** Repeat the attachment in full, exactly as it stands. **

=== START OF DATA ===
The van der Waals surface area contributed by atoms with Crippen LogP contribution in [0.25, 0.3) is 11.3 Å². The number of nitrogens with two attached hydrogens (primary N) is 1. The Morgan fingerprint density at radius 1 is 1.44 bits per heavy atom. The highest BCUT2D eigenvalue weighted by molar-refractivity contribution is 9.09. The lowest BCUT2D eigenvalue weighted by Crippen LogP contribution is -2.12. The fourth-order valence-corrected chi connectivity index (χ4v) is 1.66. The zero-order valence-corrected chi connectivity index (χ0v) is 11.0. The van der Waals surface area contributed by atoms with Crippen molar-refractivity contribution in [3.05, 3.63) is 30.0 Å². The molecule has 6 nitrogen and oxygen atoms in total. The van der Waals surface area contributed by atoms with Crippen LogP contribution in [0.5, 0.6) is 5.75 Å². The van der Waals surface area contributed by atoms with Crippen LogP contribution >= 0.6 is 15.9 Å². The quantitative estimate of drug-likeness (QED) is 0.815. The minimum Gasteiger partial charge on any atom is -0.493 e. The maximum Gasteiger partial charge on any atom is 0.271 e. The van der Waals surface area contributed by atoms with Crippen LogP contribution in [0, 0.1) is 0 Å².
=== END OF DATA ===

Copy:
The van der Waals surface area contributed by atoms with Crippen LogP contribution in [0.25, 0.3) is 11.3 Å². The number of nitrogens with two attached hydrogens (primary N) is 1. The Morgan fingerprint density at radius 1 is 1.44 bits per heavy atom. The highest BCUT2D eigenvalue weighted by molar-refractivity contribution is 9.09. The lowest BCUT2D eigenvalue weighted by Crippen LogP contribution is -2.12. The fourth-order valence-corrected chi connectivity index (χ4v) is 1.66. The zero-order valence-corrected chi connectivity index (χ0v) is 11.0. The van der Waals surface area contributed by atoms with Crippen molar-refractivity contribution in [3.05, 3.63) is 30.0 Å². The molecule has 6 nitrogen and oxygen atoms in total. The van der Waals surface area contributed by atoms with Crippen LogP contribution in [0.5, 0.6) is 5.75 Å². The van der Waals surface area contributed by atoms with Crippen LogP contribution >= 0.6 is 15.9 Å². The quantitative estimate of drug-likeness (QED) is 0.815. The minimum Gasteiger partial charge on any atom is -0.493 e. The maximum Gasteiger partial charge on any atom is 0.271 e. The van der Waals surface area contributed by atoms with Crippen LogP contribution in [0, 0.1) is 0 Å².